While other cities worked with big-name film-makers for their grand finales, London stuck with a little-known production company, New Moon. "New Moon's Daryl Goodrich and Caroline Rowland had made an earlier film featuring David Beckham puzzling over a crossword," Mr Magliano explains. "The chemistry was right. They may have been unknown to the rest of the world, but they were well-known to us." Another company, Live, did good work in generating powerful images and effective branding for the presentation.

The film was made in June, along with others featured in the presentation."All month I was running from edit suite to edit suite, watching the assembly of the films, making sure every shot was perfect," Mr Magliano says.

One element it was decided to highlight was the multicultural nature of contemporary London. "We knew New York would be playing that angle too, but I think that was generally perceived as a weakness of French culture." Inspiration for the "heroic" music that was chosen was the film Gladiator.

The team was also working on the scripts - the version eventually delivered was version 35. "I was worried about time and making sure we didn't appear rushed. I was always trying to take stuff out. Is this point absolutely essential? Will it make a difference to everyone? Is the language vivid? Is it idiomatic? I spent one afternoon looking at every occurrence of the word 'we'."

In Singapore, where they set up a training camp on Sentosa island, there were no fewer than 10 rehearsals. Even the Princess Royal, a former Olympic athlete and present IOC member, rehearsed three times. "We would rehearse mid-morning and then spend the day making amendments. We would invite a selected group in to be the audience. I was watching the presentations and watching the audience."

"We spent ages over selecting every single image on the screens. For example, we thought some of the votes up for grabs were south American, so we looked out for crowd shots with south American flags." There was even an understudy, former triple jumper Jonathan Edwards, should any of those due to appear live have to drop out at the last minute.

Even with this attention to detail, not quite everything was perfect. A Hungarian journalist told me afterwards that an image had appeared of a weightlifter disqualified from the 2004 Olympics after testing positive for a banned substance. When I tell him, Mr Magliano surmises immediately how this might have happened. "We did a check that every sport got
mentioned in the presentation. Late in the day, someone noticed that weightlifting was missing."

London was fourth on at 2.30pm local time. "Seb didn't want to watch the other presentations: we couldn't make any off-the-hoof changes. He stayed in his room reading the newspapers and playing jazz music very loud. Every now and then I would pop in to see him...The last 48 hours, I just tried to keep my head clear. We just had a very real sense we could do it."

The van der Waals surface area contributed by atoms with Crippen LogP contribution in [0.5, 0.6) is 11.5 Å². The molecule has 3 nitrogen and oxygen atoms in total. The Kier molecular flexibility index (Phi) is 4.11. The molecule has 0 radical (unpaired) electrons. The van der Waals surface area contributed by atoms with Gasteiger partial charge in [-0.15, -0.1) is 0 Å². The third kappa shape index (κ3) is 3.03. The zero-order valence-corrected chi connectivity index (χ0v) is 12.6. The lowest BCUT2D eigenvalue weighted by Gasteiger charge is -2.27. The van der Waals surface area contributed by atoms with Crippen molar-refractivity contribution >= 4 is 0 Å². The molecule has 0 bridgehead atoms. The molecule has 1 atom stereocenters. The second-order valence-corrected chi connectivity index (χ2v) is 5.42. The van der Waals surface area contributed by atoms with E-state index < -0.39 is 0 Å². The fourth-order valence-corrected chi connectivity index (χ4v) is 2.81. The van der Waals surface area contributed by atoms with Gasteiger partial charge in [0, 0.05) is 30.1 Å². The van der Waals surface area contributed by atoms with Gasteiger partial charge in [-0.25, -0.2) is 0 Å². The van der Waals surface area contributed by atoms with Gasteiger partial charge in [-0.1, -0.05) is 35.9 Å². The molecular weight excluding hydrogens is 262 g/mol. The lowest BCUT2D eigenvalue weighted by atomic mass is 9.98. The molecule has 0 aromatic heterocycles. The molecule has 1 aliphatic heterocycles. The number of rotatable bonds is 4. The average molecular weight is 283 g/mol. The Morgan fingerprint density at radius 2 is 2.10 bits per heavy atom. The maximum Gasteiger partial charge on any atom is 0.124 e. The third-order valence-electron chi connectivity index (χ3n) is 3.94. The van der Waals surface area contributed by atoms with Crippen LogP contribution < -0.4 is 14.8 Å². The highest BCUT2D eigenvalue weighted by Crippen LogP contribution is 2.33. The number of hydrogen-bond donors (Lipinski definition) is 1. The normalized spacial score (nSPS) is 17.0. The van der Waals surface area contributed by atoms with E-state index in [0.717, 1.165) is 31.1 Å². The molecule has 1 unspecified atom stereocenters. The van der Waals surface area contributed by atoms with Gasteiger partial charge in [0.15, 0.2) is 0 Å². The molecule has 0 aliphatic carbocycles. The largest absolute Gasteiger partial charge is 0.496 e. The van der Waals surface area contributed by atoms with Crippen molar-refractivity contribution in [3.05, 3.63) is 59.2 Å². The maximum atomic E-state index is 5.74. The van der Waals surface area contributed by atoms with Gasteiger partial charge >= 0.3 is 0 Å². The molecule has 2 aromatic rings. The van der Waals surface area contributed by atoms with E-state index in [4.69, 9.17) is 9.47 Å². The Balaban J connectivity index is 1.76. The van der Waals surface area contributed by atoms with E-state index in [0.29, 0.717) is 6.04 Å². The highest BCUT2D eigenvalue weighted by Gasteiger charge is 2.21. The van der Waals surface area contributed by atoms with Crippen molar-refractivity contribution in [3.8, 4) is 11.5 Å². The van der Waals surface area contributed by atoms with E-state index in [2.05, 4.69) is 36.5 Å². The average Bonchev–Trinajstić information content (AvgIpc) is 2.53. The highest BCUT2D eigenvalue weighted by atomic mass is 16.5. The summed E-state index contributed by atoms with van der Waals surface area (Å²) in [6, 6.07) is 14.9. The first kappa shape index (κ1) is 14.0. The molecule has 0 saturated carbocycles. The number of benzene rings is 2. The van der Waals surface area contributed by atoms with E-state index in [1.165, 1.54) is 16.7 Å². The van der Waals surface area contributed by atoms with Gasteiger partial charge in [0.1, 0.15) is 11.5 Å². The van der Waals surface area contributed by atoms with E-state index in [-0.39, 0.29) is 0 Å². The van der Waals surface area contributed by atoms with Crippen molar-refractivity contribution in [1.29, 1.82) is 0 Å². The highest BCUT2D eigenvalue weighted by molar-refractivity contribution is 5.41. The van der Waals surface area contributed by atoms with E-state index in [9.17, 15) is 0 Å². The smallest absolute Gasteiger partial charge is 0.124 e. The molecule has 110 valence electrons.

And so it proved, with Lord Coe's closing address, in which he spoke of how the exploits of British athletes John and Sheila Sherwood in the 1968 Mexico Games had inspired him, praised to the skies by IOC members. Like everything else, this was polished to the nth degree. Mr Magliano recalls rising just after 4am one day on Sentosa island and finding Lord Coe "beside the pool, writing out his script".

Ironically, Mr Magliano did not get to enjoy the fruits of victory for long. When IOC president Jacques Rogge intoned London's name just before 8pm, he was standing just behind football icons Beckham and Sir Bobby Charlton. Shortly afterwards, though, he found himself being rushed to hospital in excruciating pain. A kidney stone was diagnosed. He travelled back home alone to a by then sombre UK capital - a result of the July 7 bombings - the following Monday.

The logo for the capital's 2012 Olympic bid was first sketched in a cinema seat in London's Empire Leicester Square during a mass open brief for designers being held by bid organisers.

The logo, a ribbon representing the Thames, was the brainchild of Kino Design, a Clerkenwell-based agency that is approaching its 20th anniversary.

Set up by Andrew Bignell and Andy Stanfield after graduating from Central St Martin's College, Kino toyed with other ideas before going back to develop the original sketch that one of them had drawn up during the brief.

It proved versatile enough to achieve the necessary ubiquity - from schools to aeroplace tailfins. "There were a lot of late nights and long weekends spent crafting it," says Mr Bignell. "It was a real labour of love."